Interleukin-6 is essential for Staphylococcal exotoxin B-induced T regulatory cell insufficiency in nasal polyps

Authors

  • G. Xu,

    1. Allergy and Cancer Center, Otorhinolaryngology Hospital of the First Affiliated Hospital of Sun Yat-sen University, and Otorhinolaryngology Institute of Sun Yat-sen University, Guangzhou, China,
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  • J. H Xia,

    1. Department of Surgery, Union Hospital, Tongji Medical College, Huazhong University of Science and Technology, Wuhan, China and
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  • H. Zhou,

    1. Department of Surgery, the First Affiliated Hospital of Nanjing Medical University, Nanjing, China
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  • C. Z. Yu,

    1. Department of Surgery, the First Affiliated Hospital of Nanjing Medical University, Nanjing, China
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  • Y. Zhang,

    1. Department of Surgery, Union Hospital, Tongji Medical College, Huazhong University of Science and Technology, Wuhan, China and
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  • K. J. Zuo,

    1. Allergy and Cancer Center, Otorhinolaryngology Hospital of the First Affiliated Hospital of Sun Yat-sen University, and Otorhinolaryngology Institute of Sun Yat-sen University, Guangzhou, China,
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  • J. B. Shi,

    1. Allergy and Cancer Center, Otorhinolaryngology Hospital of the First Affiliated Hospital of Sun Yat-sen University, and Otorhinolaryngology Institute of Sun Yat-sen University, Guangzhou, China,
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  • H. B. Li

    1. Allergy and Cancer Center, Otorhinolaryngology Hospital of the First Affiliated Hospital of Sun Yat-sen University, and Otorhinolaryngology Institute of Sun Yat-sen University, Guangzhou, China,
    2. Department of Surgery, the First Affiliated Hospital of Nanjing Medical University, Nanjing, China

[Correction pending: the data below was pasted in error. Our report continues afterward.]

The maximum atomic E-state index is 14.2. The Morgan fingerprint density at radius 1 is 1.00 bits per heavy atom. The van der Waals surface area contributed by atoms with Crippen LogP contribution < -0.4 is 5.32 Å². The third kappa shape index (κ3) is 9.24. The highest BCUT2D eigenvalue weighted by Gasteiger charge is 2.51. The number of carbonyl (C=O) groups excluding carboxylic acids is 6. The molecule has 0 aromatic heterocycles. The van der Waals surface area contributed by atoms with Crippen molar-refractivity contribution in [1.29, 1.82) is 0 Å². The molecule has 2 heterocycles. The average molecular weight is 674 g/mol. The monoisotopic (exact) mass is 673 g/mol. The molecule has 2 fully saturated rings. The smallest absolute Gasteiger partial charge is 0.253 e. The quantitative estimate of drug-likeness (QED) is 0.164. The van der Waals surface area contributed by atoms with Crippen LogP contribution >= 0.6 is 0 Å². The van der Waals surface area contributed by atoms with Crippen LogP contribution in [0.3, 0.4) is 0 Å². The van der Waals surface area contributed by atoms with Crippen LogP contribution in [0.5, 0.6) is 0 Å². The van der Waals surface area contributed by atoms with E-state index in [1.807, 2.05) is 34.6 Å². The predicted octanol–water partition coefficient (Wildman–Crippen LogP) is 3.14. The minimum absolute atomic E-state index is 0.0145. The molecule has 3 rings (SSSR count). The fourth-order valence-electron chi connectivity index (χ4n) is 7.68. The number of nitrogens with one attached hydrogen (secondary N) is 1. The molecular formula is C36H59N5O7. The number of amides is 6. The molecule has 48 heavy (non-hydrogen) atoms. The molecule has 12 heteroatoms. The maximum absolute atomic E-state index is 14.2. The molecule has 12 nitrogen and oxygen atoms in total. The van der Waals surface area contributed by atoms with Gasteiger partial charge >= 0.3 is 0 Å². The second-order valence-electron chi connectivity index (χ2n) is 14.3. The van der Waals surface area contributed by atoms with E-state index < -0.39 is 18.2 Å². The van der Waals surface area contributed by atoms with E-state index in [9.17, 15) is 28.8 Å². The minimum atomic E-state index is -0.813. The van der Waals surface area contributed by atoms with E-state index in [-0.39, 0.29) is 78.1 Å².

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Correspondence:
Li Huabin, Allergy and Cancer Center, Otorhinolaryngology Hospital, The First Affiliated Hospital of Sun Yat-sen University, Zhongshan 2nd Road, No. 58, Guangzhou 510080, China.
E-mail: allergyli@163.com

Summary

Background The pathogenesis of nasal polyps is still unclear. There is increasing evidence indicating that Staphylococcal aureus (S. aureus) is associated with the formation of nasal polyps, but the mechanism has not been well documented to date.

Methods We stimulated cultured nasal polyps and turbinate tissues with Staphylococcal exotoxin B (SEB), detected the expression of pro-inflammatory cytokines (IL-2, IL-6, and IL-8) and T cell cytokines (IFN-γ, IL-4, IL-5, IL-10, and IL-17) in the supernatants, and evaluated mRNA expression (T-bet, GATA-3, Foxp3, and RORγt) and frequencies of CD4+CD25+ T regulatory cells (Tregs) in nasal tissues. We also evaluated the effects of blocking IL-6 with monoclonal antibodies to T cell profiles in cultured nasal tissues stimulated by SEB.

Results Levels of IL-6, IFN-γ and IL-4 increased significantly in SEB-stimulated nasal polyps. Meanwhile, mRNA expressions of T-bet and GATA-3 were significantly up-regulated, while Foxp3 was inhibited and the frequencies of CD4+CD25+ Tregs were decreased after SEB stimulation. After blocking IL-6, the levels of IL-10 and Foxp3 mRNA, as well as the frequencies of CD4+CD25+ Tregs, were significantly increased, while IFN-γ and IL-4 production and the mRNA expression of T-bet and GATA-3 were significantly inhibited.

Conclusions SEB is able to modulate pro-inflammatory factors, T-helper type 1/Th2 profiles and suppress Treg activity in cultured nasal polyps, which were rescued by blocking IL-6 activity. Therefore, IL-6 is essential for SEB-induced Treg insufficiency in nasal polyps.

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